It is now widely known that Margaret Thatcher -- the once formidable and strident prime minster who figures in the 1981 archives as determined to defeat the IRA hunger strikers -- is now a frail old lady suffering from Alzheimer's.
The onset started in 2003, even before the death of her husband, Denis: in the last TV interview that she gave that year, to the writer Linda McDougall, it became clear that she was struggling for words, facts, recollections.
She would start a sentence and lose the thread. On some ground she was surer than others, as is the way with mental decline. The programme was somehow put together with careful filming, but Mrs Thatcher has never really spoken in public since. She has been supported by loyal minders who issue statements on her behalf when sought, such as regret at the passing of a public figure or endorsement of a new Conservative leader.
Sic transit gloria mundi! So pass the great and glorious of this world, and most people will look with compassion on the diminished figure who once bestrode a political universe: commanded Ronald Reagan; anointed Gorbachev when he renounced the Cold War and the aggressions of the Soviet Union; and endorsed Pope John Paul II as a comrade-in-arms against the repressions of Iron Curtain politics. Mrs Thatcher shares the pantheon of "greats" with only two other British prime ministers -- David Lloyd George and Winston Churchill.
And yet this little old lady of 86, as she now is, spent Christmas without the companionship of her children. Her son Mark was in Barbados "soaking up the sun", while her daughter Carol went skiing in Klosters, staying with her former partner, ski instructor Marco Grass. Mrs Thatcher's grandchildren live in Texas with Mark's first wife, Diane, and visits are rare.
Have Margaret Thatcher's children deserted her now that she is old and frail? Or are they justified in getting on with their own lives -- Carol, her daughter, has spent much of her adult life abroad escaping from the identity of being "Margaret Thatcher's daughter".
Or is Mrs Thatcher's situation an uncomfortable reminder that when all is said and done, no woman (and perhaps no man) really can "have it all"? Mrs Thatcher is portrayed in the new Meryl Streep movie, 'The Iron Lady', as a blazing feminist icon: the first woman prime minister who stamped her mark on a generation and was a living example of how a woman can show firm leadership (the men in her cabinet, in the movie, are all portrayed as hopeless weaklings).
And so, in a way, Mrs Thatcher was such an icon and an exemplar. But examine her personal life more closely and we see what sacrifices she made to get to the top of that political ladder, the famous "greasy pole", as Disraeli called it, of ambition.
She worked liked blazes. She graduated as a chemist (she invented a form of soft ice-cream) and then studied for the Bar, passing her final exams almost as she gave birth to her twin daughter and son.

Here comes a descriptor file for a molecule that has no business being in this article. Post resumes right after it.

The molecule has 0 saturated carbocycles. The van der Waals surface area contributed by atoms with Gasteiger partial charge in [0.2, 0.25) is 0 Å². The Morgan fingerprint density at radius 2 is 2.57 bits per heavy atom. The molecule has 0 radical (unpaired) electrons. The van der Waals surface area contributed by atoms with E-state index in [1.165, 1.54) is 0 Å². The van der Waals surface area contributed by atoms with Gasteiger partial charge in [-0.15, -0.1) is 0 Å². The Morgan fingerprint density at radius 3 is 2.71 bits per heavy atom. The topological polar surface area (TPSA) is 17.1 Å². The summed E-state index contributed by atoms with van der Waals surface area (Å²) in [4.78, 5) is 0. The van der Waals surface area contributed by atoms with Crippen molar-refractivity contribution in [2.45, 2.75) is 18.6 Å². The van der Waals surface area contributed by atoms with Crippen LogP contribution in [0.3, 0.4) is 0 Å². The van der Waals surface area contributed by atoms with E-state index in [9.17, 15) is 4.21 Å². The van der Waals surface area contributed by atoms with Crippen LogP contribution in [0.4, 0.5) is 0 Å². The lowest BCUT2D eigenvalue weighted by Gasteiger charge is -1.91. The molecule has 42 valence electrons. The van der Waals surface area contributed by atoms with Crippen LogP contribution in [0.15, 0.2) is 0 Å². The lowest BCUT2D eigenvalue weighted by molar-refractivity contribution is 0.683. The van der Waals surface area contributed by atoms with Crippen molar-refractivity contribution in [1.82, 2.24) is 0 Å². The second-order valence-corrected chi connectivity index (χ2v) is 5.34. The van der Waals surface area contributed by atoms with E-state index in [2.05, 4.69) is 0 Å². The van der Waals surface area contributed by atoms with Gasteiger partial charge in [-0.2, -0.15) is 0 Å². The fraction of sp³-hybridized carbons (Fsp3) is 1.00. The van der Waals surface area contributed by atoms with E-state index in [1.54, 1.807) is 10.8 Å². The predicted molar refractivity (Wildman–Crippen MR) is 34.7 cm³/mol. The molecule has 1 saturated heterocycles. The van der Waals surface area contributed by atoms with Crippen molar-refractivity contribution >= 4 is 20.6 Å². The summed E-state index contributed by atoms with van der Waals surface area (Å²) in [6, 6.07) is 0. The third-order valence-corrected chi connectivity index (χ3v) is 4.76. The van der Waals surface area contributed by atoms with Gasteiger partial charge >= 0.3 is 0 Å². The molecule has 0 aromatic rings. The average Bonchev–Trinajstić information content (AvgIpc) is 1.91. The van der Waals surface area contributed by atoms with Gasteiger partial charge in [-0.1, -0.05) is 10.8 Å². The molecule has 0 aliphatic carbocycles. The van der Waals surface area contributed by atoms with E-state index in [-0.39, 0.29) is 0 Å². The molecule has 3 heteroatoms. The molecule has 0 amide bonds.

She trudged around constituencies for 10 years until she got a safe seat. She was obsessive about the House of Commons and thought nothing of staying up for all-night sittings.
As a mother, everything in her household was organised for efficiency: she refused to let the twins have a dog, because dogs cause untidiness. She dispatched her children to boarding school because that was a sensibly efficient arrangement. She was an ambitious politician and a dutiful parent, but she never seems to have been a 'Mumsy' mother to her kids.
This was called "having it all" for a woman in the 1970s. You had the education, the career, the husband, the family, the house and you ran it all effortlessly while looking glamorous.
As a very capable woman, Mrs Thatcher indeed did all this, and even when she came to be prime minister, newly-released archives have shown that she examined household expenditure closely, like the prudent housewife that she was. And yet, it seems, she didn't really keep the children close to her. She adored her son, Mark -- who has got himself into a number of international scrapes -- while daughter Carol was closer to their father, Denis.
But both children couldn't wait, it seemed, to get away, and both have very obviously lived their lives anywhere but the United Kingdom -- Australia was a favourite for Carol, and she is now living in Madrid -- while Mark has moved between South Africa and the United States.
That neither of them would choose to be with their mother for Christmas speaks volumes about attachment theory. And prompts the question as to whether any woman really can get to the top of the political tree, and still have time, or inclination, or energy, to be a full-on mother?
Because her short-term memory is now acutely impaired, perhaps her children felt she would hardly benefit from time with them.
It is upsetting dealing with dementia, because it is so uncertain whether the patient has absorbed a conversation immediately forgotten. Besides, it is not easy always being in the shadow of a famous parent. Carol, who is unmarried, was determined not to step into the role of spinster-daughter-carer which many single women have been forced into: she feels entitled to live her own life.
Without her children, Mrs Thatcher was expecting to spend Christmas alone with a devoted professional carer, Kate, when, at the last minute, her niece Jane, an active member of the Methodist Church, invited her aunt to join a family meal, which she indeed did.
At the end of our days, we are perhaps more grateful for kindness than the glittering prizes of worldly success.